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Morning Star

Judge Rules that Bowater Can’t Change GNP Pensions

BANGOR -- Reversing previous decisions, a U.S. District Court judge has ruled that Bowater, the former owner of Great Northern Paper Company, cannot change GNP retiree’s pension plans.

Friday’s ruling by U.S. District Court Judge Margaret Kravchuk still has to go before a federal judge for approval, and is expected to be appealed by Bowater.

“The judge has reversed her original decisions of August 2001 and November 2001 that the plaintiffs’ case was moot,” said a Bowater spokesman. We would expect to appeal her recommended decision of May 30.”

Bowater has sought to change the terms of pension plans it had initially agreed to continue intact for almost 1,000 Great Northern Paper retirees and former employees when the company sold the Katahdin area mills to Inexcon Maine in 1999.

According to Jim Case, an attorney for the retirees, Bowater first agreed to continue the plan, then altered it after Great Northern was sold. He claims that this was a violation of the Employee Retirement Income Security Act.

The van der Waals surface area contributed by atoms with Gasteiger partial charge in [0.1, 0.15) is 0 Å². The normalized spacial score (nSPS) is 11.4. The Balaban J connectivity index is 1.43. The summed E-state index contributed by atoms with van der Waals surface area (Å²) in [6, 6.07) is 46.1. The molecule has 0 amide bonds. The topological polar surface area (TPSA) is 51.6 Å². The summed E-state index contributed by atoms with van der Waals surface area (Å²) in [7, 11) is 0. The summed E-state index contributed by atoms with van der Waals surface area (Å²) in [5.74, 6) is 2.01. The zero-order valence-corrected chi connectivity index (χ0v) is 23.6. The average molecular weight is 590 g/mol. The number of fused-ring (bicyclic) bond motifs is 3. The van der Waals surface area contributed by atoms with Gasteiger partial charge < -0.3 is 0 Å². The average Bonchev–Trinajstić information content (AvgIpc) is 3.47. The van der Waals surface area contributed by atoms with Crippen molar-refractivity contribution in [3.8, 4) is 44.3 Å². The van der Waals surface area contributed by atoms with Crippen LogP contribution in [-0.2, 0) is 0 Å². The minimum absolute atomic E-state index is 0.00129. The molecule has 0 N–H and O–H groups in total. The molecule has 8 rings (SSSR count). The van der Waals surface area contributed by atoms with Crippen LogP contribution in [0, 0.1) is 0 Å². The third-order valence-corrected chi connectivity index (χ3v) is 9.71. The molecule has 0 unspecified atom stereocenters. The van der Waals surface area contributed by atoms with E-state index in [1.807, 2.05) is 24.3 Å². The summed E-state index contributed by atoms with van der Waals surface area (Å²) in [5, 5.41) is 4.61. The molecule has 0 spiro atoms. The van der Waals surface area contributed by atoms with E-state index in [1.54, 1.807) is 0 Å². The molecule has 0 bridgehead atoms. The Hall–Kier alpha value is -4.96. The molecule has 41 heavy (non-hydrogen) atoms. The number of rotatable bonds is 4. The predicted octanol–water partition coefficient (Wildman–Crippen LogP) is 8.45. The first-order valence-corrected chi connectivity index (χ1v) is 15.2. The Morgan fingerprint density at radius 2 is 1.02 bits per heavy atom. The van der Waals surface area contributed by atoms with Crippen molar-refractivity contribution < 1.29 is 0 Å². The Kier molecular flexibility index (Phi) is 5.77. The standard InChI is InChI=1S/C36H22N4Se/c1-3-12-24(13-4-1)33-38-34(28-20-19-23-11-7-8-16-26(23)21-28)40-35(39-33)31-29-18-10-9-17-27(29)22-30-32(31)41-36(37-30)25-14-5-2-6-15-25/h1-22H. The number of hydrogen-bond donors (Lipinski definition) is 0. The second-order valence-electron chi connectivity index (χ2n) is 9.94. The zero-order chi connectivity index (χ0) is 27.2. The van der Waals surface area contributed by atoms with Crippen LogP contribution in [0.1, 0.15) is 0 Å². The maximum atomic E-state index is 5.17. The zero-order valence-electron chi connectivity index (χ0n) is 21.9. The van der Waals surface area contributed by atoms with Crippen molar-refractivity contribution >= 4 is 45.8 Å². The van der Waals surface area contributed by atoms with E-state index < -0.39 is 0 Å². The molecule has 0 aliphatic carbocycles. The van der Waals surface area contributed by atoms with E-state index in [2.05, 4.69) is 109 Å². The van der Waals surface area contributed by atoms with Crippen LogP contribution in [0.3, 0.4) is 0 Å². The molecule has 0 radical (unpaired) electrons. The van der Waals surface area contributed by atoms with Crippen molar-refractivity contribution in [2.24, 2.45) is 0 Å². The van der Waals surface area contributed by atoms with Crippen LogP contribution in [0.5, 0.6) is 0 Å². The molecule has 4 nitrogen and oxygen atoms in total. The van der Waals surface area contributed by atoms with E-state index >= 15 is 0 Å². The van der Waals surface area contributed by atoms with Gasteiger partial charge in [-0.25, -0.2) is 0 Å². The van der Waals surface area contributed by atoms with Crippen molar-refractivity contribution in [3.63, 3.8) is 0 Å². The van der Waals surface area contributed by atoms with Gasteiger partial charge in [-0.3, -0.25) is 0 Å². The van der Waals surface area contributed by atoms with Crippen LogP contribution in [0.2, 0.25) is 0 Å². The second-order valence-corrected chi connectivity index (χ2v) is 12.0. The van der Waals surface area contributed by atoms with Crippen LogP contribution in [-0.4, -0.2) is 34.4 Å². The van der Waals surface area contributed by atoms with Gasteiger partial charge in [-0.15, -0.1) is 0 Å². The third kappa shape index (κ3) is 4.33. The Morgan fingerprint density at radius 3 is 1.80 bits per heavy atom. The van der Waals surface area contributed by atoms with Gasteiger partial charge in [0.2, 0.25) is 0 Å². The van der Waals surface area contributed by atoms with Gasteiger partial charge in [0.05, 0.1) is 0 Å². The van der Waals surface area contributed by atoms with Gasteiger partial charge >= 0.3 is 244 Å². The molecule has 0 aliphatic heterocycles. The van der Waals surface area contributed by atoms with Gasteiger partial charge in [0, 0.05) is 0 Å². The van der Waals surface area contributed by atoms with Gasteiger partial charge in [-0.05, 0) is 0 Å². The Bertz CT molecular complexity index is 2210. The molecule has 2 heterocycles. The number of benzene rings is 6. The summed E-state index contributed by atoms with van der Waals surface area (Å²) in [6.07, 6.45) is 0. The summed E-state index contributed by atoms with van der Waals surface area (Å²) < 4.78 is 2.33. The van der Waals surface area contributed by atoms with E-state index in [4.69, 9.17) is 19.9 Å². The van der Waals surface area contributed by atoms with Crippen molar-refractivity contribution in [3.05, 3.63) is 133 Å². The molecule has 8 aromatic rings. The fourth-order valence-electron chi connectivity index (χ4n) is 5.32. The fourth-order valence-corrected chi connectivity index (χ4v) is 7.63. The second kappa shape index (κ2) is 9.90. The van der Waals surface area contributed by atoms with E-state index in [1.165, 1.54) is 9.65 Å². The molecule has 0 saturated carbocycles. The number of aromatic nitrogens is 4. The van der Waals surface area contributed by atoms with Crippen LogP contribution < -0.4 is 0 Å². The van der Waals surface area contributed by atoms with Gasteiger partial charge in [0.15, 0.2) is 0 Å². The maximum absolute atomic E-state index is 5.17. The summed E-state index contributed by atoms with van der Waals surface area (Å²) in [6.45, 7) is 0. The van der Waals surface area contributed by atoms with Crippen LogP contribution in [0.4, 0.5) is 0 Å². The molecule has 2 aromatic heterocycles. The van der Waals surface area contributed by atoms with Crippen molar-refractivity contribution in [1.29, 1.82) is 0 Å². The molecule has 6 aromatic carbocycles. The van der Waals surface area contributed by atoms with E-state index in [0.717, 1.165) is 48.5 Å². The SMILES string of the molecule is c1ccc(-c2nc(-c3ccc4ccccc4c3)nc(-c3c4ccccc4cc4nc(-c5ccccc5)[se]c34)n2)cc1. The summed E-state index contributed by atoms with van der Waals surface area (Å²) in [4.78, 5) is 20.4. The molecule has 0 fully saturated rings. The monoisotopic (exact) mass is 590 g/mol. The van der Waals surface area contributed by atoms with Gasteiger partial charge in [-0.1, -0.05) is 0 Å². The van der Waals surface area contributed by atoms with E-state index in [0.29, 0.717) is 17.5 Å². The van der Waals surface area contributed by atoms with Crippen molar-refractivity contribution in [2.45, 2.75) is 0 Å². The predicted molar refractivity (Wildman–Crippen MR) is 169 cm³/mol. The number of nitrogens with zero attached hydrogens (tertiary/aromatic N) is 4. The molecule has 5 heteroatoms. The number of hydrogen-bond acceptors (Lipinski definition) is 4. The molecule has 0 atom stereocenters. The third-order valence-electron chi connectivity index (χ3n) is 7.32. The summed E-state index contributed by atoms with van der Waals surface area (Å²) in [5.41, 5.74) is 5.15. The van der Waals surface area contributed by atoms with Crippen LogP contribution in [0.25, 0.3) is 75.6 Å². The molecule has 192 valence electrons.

Twice, according to Case, Bowater reversed its changes to the pension plan, and twice told Judge Kravchuk that because of the reversals, any legal action was moot.

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Case said that it was necessary to obtain a court ruling that stops Bowater from making any changes to the pension plan in the future.

The 1st Circuit Court of Appeals agreed last year that the U.S. District Court should permit arguments to take place on Case’s lawsuit.

Bowater seeks to renew its request to dismiss the lawsuit as moot.

In her Friday ruling, Judge Kravchuk stated that she now declares “that Bowater violated ERISA when it amended the subject plan in August 1999 to preclude plaintiffs from aging into their accrued benefits, and enjoin Bowater from again amending the plan in a manner that will decrease, reduce, or eliminate accrued benefits.”

Great Northern Paper closed its mills in Millinocket and East Millinocket in late December of 2002, filing bankruptcy in early January, 2003. The mills were sold to Brascan Corporation of Toronto in late April, and are now called Katahdin Paper.

Katahdn Paper intends to resume limited production at the East Millinocket mill soon, but the Millinocket facility is expected to remain closed for as long as a year, although it is widely speculated that it will never reopen.

-- Ken Anderson 06/03/03